FITNESS Magazine polled 2,400 women, ages 18 and over, to get the lowdown on how they slim down in their March issue. The results were somewhat surprising, as 51% of women polled would skip sex for a year if it meant they’d be skinny.
In addition to that disturbing statistic, women in the “Diet Confessions Survey” also revealed:
- Nearly 40% of women went on their first diet when they were in middle school or high school
- 25% have detagged their own photo on Facebook or asked a friend to remove it because they thought they looked fat
- 65% of women say the size they wear is a bigger deal than the number on the scale
- To stay skinny, 71% of women would rather exercise every day and eat anything they want
- Wacky celeb diets like Gwyneth’s Juice Cleanse, and the Baby Food Diet inspired 30% of women polled to try a trendy detox diet
- About 47% of women admit dieting to their family and close friends, 32% don’t tell anyone
- 25% of women say a pal has tried to sabotage their weight loss efforts, 86% prefer to get slim solo
- Pig-outs make many women feel satisfied (40%), but make others feel guilty (26%), depressed (17%), and even sick (10%)
- Only 7% of women say they never allow themselves to eat junk food
- 22% of women say the hardest part about being on a diet is regularly following a workout plan
- To drop stubborn pounds, 43% of women have skipped meals regularly, 39% have popped diet pills, 23% have gone on a crash diet, and 20% have exercised daily for two or more hours at a time
What does this say about women and their need for “body perfection?” Firstly, I have to ask myself what exactly constitutes skinny for these women? What is the ideal that most women are trying to achieve? Is it a very fit body or just skinny? The message often sent out to women is that in order to “have everything” skinny is the way to go. We are surrounded by media images with thin women who look like they have it all. Even celebrities who appeared to be comfortable in their bodies as larger women have recently lost a lot of weight and claim that life is “better” (eg: Jennifer Hudson). To me, one of the important questions to consider is how we, as women, find our sense of meaning and self esteem. Sadly, it still is, very often, based on appearance.
In fact, women start their dieting behaviors young, often beginning in middle or high school. Truth is, body image issues are being noticed in younger and younger girls every day. Tweens and Teens are bombarded with information about being fit, being thin, and how that is the ideal, when in fact, the average size of a woman in the United States is a 10 or a 12. Some research shows that models today weigh 23% less than the average woman. Teenagers, unfortunately, do not have the ability to filter out what is realistic as easily as adults. And, let’s face it, appearance REALLY matters for teenagers. The message that appearance matters starts early…often teens learn at an early age that the prettier they are, the more attention they get and on and on. Clearly, we as a culture need to start working with girls to find other ways to build self-esteem in healthier ways: getting them involved in things that can promote their intelligence, their artisitic abilities, their athleticism. There are some wonderful programs that work to address these things, so that appearance is not the primary area in which we have to find meaning and self-esteem.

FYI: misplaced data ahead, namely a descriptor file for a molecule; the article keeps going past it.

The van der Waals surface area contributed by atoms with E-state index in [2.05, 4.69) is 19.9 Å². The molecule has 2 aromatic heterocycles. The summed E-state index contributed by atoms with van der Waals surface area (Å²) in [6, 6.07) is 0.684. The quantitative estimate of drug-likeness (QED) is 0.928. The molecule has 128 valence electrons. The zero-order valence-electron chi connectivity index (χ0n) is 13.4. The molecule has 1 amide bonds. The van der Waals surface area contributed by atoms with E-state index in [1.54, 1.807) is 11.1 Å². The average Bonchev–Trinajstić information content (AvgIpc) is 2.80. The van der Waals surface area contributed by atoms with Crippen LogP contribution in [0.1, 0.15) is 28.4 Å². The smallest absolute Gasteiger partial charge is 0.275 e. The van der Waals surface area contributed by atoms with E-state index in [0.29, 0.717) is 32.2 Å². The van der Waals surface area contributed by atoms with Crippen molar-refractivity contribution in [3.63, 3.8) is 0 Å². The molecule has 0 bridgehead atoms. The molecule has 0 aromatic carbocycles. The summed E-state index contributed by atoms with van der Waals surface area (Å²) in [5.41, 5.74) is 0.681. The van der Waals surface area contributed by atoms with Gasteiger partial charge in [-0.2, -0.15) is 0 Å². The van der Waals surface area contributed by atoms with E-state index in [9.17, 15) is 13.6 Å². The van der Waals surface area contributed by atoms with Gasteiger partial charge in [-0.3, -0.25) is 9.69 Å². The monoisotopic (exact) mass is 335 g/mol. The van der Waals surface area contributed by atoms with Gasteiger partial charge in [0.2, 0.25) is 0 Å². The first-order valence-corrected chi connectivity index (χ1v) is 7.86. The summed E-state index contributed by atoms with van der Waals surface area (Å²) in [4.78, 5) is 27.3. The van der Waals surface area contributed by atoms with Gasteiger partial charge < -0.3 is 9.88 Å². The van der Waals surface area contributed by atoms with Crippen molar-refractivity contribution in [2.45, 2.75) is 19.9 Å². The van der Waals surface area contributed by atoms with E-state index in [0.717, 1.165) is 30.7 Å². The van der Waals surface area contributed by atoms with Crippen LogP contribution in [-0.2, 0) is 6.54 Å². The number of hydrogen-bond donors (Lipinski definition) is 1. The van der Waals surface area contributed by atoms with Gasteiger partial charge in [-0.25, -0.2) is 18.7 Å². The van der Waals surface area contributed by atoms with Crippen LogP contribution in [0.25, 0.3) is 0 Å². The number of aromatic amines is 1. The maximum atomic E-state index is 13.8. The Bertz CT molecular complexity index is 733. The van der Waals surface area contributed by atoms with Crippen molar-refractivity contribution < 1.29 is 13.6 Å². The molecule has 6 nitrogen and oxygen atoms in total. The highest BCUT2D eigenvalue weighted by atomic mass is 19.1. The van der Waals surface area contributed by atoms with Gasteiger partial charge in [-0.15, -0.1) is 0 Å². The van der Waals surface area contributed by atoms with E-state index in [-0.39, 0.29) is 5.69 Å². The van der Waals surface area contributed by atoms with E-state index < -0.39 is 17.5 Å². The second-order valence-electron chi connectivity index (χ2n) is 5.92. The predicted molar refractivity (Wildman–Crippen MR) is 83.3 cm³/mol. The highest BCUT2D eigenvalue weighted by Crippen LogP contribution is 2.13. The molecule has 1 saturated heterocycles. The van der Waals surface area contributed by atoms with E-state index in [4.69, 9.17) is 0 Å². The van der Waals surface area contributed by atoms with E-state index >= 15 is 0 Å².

However, since we are a culture driven by looks and appearance, and especially because people do need to be fit to be healthy, it is important to think about the “best” way to do it. The truth is, despite a lot of the advertising, fad diets, quick fixes, etc., don’t work. You have to go back to the basics and make lifestyle changs, which primarily means changing diet and exercise. Many women in the study kept their efforts a secret. Research has shown that if you can find support for yourself, Weight Watchers is a great example of this, you actually have a greater likelihood of success. Finding a buddy to work out with can help you to keep to a work out schedule. Focus on WHY you want to lose weight. Define what SKINNY is to you. If you know what your goals are, and really do it for yourself and to feel good in your own skin, you will be more successful. Additionally, don’t focus solely on appearance. Find other things you feel good about and can engage in to promote positive mental health as a whole.
And we cannot forget men. Although the study focused on women, is it possible that men have the same potential issues? I would say: Definitely. We don’t know that men would give up sex to be skinny, but we do know that men can suffer from eating disorders and significant appearance issues, and that these issues are on the rise. Men can get very focused on the gym and their appearance in much the same way, and it’s important that they figure out what it is they want out of fitness and diet as well, in order to make healthy choices.
What do you think? Would you give up something you love just to be skinny? What has worked and not worked for you?
Here’s the link to The Early Show segment I did on this topic with Rebecca Jarvis: